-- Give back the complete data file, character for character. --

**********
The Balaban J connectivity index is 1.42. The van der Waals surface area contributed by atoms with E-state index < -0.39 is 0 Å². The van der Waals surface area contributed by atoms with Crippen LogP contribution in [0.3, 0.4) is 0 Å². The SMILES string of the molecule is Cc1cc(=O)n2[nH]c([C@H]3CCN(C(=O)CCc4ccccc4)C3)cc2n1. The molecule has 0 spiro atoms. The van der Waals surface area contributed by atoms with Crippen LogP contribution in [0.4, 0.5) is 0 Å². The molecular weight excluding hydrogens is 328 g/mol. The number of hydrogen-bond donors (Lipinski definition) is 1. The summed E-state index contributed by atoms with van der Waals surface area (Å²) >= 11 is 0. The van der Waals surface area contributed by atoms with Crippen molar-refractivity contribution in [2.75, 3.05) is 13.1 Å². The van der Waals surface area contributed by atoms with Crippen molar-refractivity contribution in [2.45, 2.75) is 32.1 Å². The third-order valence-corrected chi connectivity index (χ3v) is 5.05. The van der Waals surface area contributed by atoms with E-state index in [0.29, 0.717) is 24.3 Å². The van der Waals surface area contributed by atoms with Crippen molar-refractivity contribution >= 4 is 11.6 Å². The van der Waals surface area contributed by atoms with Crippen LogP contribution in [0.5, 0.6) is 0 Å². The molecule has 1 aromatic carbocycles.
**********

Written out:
The Balaban J connectivity index is 1.42. The van der Waals surface area contributed by atoms with E-state index < -0.39 is 0 Å². The van der Waals surface area contributed by atoms with Crippen LogP contribution in [0.3, 0.4) is 0 Å². The SMILES string of the molecule is Cc1cc(=O)n2[nH]c([C@H]3CCN(C(=O)CCc4ccccc4)C3)cc2n1. The molecule has 0 spiro atoms. The van der Waals surface area contributed by atoms with Crippen LogP contribution in [0.4, 0.5) is 0 Å². The molecular weight excluding hydrogens is 328 g/mol. The number of hydrogen-bond donors (Lipinski definition) is 1. The summed E-state index contributed by atoms with van der Waals surface area (Å²) >= 11 is 0. The van der Waals surface area contributed by atoms with Crippen molar-refractivity contribution in [2.75, 3.05) is 13.1 Å². The van der Waals surface area contributed by atoms with Crippen molar-refractivity contribution in [2.45, 2.75) is 32.1 Å². The third-order valence-corrected chi connectivity index (χ3v) is 5.05. The van der Waals surface area contributed by atoms with E-state index in [0.29, 0.717) is 24.3 Å². The van der Waals surface area contributed by atoms with Crippen molar-refractivity contribution >= 4 is 11.6 Å². The van der Waals surface area contributed by atoms with Crippen LogP contribution in [0.5, 0.6) is 0 Å². The molecule has 1 aromatic carbocycles.